Wednesday, March 29, 2017

language acquisition from input

Sent to The Scientific American
March 29, 2017

I was very excited to read Veronique Greenwood's "Learn a new lingo while doing something else," describing research showing that listening makes a profound contribution to the learning of speech sounds.

Scientific American readers might be interested in knowing that we have been publishing evidence for the last 40 years showing that first and second language acquisition, as well as literacy development, takes place through listening and reading (input): The ability to speak and write is a result of language acquisition. In agreement with the studies described by Ms. Greenwood, we have found that that language acquisition happens subconsciously.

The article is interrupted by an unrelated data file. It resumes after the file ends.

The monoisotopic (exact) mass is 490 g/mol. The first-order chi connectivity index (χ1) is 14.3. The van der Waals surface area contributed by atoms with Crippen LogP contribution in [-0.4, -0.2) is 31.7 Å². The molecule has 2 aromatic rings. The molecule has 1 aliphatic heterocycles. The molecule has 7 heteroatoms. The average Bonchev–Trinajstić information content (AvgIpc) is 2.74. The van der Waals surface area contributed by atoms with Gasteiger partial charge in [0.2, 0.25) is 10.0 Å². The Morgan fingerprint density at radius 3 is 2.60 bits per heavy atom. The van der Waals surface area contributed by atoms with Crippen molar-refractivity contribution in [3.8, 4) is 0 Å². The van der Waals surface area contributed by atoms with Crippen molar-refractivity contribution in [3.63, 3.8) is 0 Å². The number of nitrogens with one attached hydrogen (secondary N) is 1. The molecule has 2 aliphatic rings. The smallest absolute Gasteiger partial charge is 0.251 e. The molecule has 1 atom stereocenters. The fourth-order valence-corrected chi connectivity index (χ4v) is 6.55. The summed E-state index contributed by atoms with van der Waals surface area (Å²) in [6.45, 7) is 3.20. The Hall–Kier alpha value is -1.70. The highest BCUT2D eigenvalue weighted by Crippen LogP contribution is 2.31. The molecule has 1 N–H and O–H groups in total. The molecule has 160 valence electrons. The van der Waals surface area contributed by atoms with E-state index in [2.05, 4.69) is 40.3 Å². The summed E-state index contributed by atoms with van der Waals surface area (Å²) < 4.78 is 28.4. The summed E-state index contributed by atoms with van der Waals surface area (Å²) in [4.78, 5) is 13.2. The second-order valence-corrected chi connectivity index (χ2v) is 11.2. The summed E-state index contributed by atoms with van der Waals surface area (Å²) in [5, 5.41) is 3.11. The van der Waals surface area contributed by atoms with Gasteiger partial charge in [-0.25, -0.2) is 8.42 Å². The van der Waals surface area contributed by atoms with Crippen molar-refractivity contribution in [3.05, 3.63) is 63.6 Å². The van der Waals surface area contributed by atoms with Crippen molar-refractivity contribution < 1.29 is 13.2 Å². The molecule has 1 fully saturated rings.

Those of us involved in research probably spend too much time scolding others for not paying attention to our results.  Professor Melissa Baese-Berk and her colleagues, who did the accent studies, have every reason now to scold me and my associates for not discovering and citing their work.

Stephen Krashen
Professor Emeritus
University of Southern California

Website, with publications (free download):
Original article:

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